This week, continuing with my small stream double features programs, I interview Todd Fuchigami of the Ellensburg Angler in Washington [@ 45:48], plus Mel Hayner of Driftless Fly Fishing Company in Minnesota [@1:24:51]. It’s been fascinating for me to learn about the similarities, and the differences in small stream techniques throughout the country. Regardless of where you fish, you’ll pick up great small stream tips from these two.
In the Fly Box this week, we have the following questions and comments:
What is your preferred wet-wading outfit, or do you even wade wet at all during the summer?
If I need a longer dropper on my dry/dropper rig, should I add the extra length with another section of tippet added to the existing one or should I tie on a whole new dropper?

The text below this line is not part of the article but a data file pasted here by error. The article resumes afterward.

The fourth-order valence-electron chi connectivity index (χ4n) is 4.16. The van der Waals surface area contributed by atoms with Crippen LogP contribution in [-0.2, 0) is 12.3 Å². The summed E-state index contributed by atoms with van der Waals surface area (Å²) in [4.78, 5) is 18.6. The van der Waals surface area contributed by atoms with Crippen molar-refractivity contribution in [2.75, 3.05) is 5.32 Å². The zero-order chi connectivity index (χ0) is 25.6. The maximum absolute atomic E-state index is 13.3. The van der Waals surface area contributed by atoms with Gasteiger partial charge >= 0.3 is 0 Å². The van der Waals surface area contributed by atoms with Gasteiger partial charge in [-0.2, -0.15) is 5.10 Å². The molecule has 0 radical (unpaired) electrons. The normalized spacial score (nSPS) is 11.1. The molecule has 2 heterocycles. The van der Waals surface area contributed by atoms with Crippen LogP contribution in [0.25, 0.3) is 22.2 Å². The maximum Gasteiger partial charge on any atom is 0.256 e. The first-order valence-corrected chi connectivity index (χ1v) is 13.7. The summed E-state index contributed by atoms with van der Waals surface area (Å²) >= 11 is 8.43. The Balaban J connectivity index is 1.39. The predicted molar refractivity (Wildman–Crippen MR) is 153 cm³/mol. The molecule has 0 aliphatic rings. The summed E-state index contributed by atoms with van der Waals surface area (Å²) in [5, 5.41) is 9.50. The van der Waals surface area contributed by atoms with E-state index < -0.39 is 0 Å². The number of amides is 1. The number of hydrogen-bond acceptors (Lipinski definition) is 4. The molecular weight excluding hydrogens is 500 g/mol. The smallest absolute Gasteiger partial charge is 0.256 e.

A listener takes me to task and says I should “spend more time on crowded public waters to better answer the fly box questions”
What is the best way to fish small streams when they get turbid from a summer rainstorm?
A couple book recommendations from a listener on small streams and alpine lakes
I normally take both my fly rod and a spinning rod with worms when trout fishing. What do you think of this method?
Are “bait chuckers” seen throughout the country or is it just my local fishing culture in Iowa? And what are some ways to help them see the beauty in fly fishing?
I have a bunch of old fly lines and rods. How do I figure out what line sizes I have?
What really matters when I stare into my fly box? What attributes do you look for and how do you rank them?
How often before you decide to switch flies?
How do I gauge the size of my hen hackles when tying soft hackles?